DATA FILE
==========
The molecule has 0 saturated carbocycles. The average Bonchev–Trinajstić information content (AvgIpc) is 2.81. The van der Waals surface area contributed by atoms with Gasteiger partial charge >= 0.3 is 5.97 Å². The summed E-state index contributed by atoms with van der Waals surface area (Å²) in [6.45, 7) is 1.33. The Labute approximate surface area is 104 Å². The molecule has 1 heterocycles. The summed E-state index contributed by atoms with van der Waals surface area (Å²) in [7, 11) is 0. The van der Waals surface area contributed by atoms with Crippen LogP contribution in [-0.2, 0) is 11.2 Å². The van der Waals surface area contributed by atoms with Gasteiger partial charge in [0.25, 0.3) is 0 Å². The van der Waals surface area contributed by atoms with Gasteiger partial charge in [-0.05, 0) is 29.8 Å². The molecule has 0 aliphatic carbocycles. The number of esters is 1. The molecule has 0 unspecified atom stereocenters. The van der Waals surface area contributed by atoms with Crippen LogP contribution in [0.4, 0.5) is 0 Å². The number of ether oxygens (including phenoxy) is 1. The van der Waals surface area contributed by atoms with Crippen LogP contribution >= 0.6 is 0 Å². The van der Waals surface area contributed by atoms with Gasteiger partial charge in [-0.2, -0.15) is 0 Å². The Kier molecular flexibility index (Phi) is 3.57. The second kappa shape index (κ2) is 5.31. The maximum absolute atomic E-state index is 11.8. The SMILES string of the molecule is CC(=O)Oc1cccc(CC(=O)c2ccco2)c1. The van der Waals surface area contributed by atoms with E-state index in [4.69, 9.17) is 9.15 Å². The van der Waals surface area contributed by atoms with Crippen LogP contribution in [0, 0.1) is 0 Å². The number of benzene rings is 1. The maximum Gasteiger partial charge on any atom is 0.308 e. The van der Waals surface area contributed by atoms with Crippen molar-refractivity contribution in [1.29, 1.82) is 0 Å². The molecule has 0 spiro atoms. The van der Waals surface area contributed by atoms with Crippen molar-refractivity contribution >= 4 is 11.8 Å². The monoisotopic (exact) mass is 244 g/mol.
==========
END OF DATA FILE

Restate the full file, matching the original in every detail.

The molecule has 0 saturated carbocycles. The average Bonchev–Trinajstić information content (AvgIpc) is 2.81. The van der Waals surface area contributed by atoms with Gasteiger partial charge >= 0.3 is 5.97 Å². The summed E-state index contributed by atoms with van der Waals surface area (Å²) in [6.45, 7) is 1.33. The Labute approximate surface area is 104 Å². The molecule has 1 heterocycles. The summed E-state index contributed by atoms with van der Waals surface area (Å²) in [7, 11) is 0. The van der Waals surface area contributed by atoms with Crippen LogP contribution in [-0.2, 0) is 11.2 Å². The van der Waals surface area contributed by atoms with Gasteiger partial charge in [0.25, 0.3) is 0 Å². The van der Waals surface area contributed by atoms with Gasteiger partial charge in [-0.05, 0) is 29.8 Å². The molecule has 0 aliphatic carbocycles. The number of esters is 1. The molecule has 0 unspecified atom stereocenters. The van der Waals surface area contributed by atoms with Crippen LogP contribution in [0.4, 0.5) is 0 Å². The number of ether oxygens (including phenoxy) is 1. The van der Waals surface area contributed by atoms with Crippen LogP contribution >= 0.6 is 0 Å². The van der Waals surface area contributed by atoms with Gasteiger partial charge in [-0.2, -0.15) is 0 Å². The Kier molecular flexibility index (Phi) is 3.57. The second kappa shape index (κ2) is 5.31. The maximum absolute atomic E-state index is 11.8. The SMILES string of the molecule is CC(=O)Oc1cccc(CC(=O)c2ccco2)c1. The van der Waals surface area contributed by atoms with E-state index in [4.69, 9.17) is 9.15 Å². The van der Waals surface area contributed by atoms with Crippen LogP contribution in [0, 0.1) is 0 Å². The number of benzene rings is 1. The maximum Gasteiger partial charge on any atom is 0.308 e. The van der Waals surface area contributed by atoms with Crippen molar-refractivity contribution in [1.29, 1.82) is 0 Å². The molecule has 0 spiro atoms. The van der Waals surface area contributed by atoms with Crippen molar-refractivity contribution >= 4 is 11.8 Å². The monoisotopic (exact) mass is 244 g/mol.